buckwheat risotto

I don’t know about you but at this point in Winter, I am ready for Spring sunlight, clothing, and definitely food.  I’m tired of the starchy dishes.  I’m tired of the meaty dishes.  I’m simply tired of all the heaviness and truly desire some lighter fare.

There’s only one problem.  It’s still Winter and Spring vegetables haven’t, well, sprung.

My skin is tired of the drying effects of the heater and my lungs are tired of the sopping wet, bone-chilling rain.

Thank heaven above it’s Lent which automatically forces me into less “heaviness” eating vegetarian but the Lebanese fare leaves me flat as it manages to appear light but be deceptively heavy.

What’s a girl to do??

I thought immediately of risotto but getting a good quality arborio rice where I live is a challenge let alone carnaroli rice, both of which are the secret to my Saffron Risotto.  Rice can also be stodgy and it does take forever to cook.

Enter a staple from my childhood; something that I saw on my breakfast table as well as on my dinner table whenever I visited my father’s side of the family.

Buckwheat.

Although I am not a fan of including a lot of grains in the diet on a daily basis, buckwheat is part of the rhubarb family and is actually a grass or “pseudo-grain” that is fairly digestible when compared to other grasses like quinoa, amaranth, and millet.

It has many health and beauty benefits such as being high in digestible protein, magnesium, antioxidants like rutin and has loads of a wide range of B-vitamins such as thiamin, riboflavin, niacin, pantothenic acid, pyridoxine, and folate.  It is a warming food which makes it ideal to eat in late Winter and early Spring when it’s not quite warm enough for salads but you are tired of potatoes, squash or even other grains.  Buckwheat also helps control blood sugar with a glycemic index of 54 and is a natural diuretic.  Perhaps this is why my Eastern European ancestors were a hearty stock.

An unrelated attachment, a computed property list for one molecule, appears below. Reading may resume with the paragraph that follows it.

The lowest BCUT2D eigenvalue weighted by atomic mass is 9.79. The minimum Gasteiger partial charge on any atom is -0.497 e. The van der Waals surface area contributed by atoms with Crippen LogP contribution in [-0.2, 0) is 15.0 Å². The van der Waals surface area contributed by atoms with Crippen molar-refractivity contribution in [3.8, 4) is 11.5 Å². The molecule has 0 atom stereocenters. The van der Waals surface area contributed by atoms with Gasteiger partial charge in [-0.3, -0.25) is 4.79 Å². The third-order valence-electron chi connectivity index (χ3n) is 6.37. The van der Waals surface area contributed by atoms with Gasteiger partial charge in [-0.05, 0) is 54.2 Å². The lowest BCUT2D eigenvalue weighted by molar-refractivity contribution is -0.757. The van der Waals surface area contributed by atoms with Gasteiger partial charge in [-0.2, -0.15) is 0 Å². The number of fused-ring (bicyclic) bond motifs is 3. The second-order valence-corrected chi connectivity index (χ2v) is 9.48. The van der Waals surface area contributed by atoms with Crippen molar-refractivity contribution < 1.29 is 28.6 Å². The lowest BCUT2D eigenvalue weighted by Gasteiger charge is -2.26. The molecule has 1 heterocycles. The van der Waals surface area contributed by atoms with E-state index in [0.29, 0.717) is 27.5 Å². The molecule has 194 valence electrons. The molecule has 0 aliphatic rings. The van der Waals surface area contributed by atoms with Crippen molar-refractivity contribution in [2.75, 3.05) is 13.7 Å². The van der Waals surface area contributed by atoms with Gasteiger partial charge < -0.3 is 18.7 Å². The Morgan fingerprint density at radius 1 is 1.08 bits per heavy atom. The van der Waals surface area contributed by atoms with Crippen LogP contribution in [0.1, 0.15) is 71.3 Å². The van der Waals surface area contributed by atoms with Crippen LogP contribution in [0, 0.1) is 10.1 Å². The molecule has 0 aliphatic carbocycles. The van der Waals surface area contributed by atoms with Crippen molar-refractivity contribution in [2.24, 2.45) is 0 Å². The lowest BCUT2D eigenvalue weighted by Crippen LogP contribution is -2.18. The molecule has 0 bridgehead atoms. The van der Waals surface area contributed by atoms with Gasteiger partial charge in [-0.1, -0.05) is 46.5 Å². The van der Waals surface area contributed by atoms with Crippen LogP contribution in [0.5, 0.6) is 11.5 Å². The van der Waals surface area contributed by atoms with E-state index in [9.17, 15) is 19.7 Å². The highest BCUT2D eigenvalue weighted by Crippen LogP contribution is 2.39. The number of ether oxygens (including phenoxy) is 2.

I needed a recipe so that I could use the mushrooms I had on hand as they tend to be my protein along with small amounts of raw cheeses like Parmigiano Regianno and Pecorino.  My skin loves the immune boosting properties of mushrooms which are natural anti-virals and antimicrobials helping the body mature immune system dendritic cells along with releasing proteins which protect and repair the body’s tissues.  Crimini, portobello and porcini mushrooms are also high in antioxidants.  They are loaded with riboflavin and niacin, bladder loving selenium and help the body metabolize fats and proteins.

This recipe from The Beauty Chef is a game changer when you want a light but filling recipe guaranteed to make you look and feel beautiful and elegant!

– serves 4-6

Ingredients

  • 1 cup buckwheat
  • 60 ml olive oil
  • 1 leek, thinly sliced
  • 2 garlic cloves, finely chopped
  • 2 tsp fresh thyme leaves, plus extra sprigs to serve
  • 350 gm mixed mushrooms, small ones halved, large ones thickly sliced
  • 60 gm finely grated sheep’s pecorino or parmesan
  • Large handful coarsely chopped flat-leaf parsley, plus extra to serve
  • Finely grated rind of 1 lemon, juice of ½

Mushroom stock

  • 2 liters filtered water
  • 3 large field mushrooms, broken into large pieces
  • 2 leeks, coarsely chopped
  • 2 heads of garlic, halved
  • 4 thyme sprigs
  • 1 fresh bay leaf
  • 20 gm dried mushrooms

Method

  1. To make the mushroom stock, simmer all the ingredients in a large saucepan over medium heat until well-flavored (about 45 minutes), strain into a clean saucepan (discard or compost the solids) and keep warm over low heat. The stock can be frozen at this point as it’s a great freezer standby.
  2. Rinse buckwheat and set aside. Heat oil in a large saucepan over medium heat, add leek, garlic and thyme, stir occasionally until tender (about 5 minutes), add mushrooms, season to taste and cook until beginning to soften (about 5 minutes).
  3. Next, stir in the buckwheat, then add a couple of ladles of mushroom stock, enough to just cover the buckwheat and cook, stirring until absorbed. Season to taste as you cook and continue adding stock like this, stirring until it’s all absorbed before adding more, just as you would when making a risotto. Cook until the buckwheat is just tender but still has a little bite to it (about 25 minutes) – you may not need all the mushroom stock but any leftover can be frozen for another use.
  4. Stir in the parmesan, parsley, lemon rind and lemon juice, check the seasoning and serve hot, scattered with extra parmesan, parsley, and thyme.
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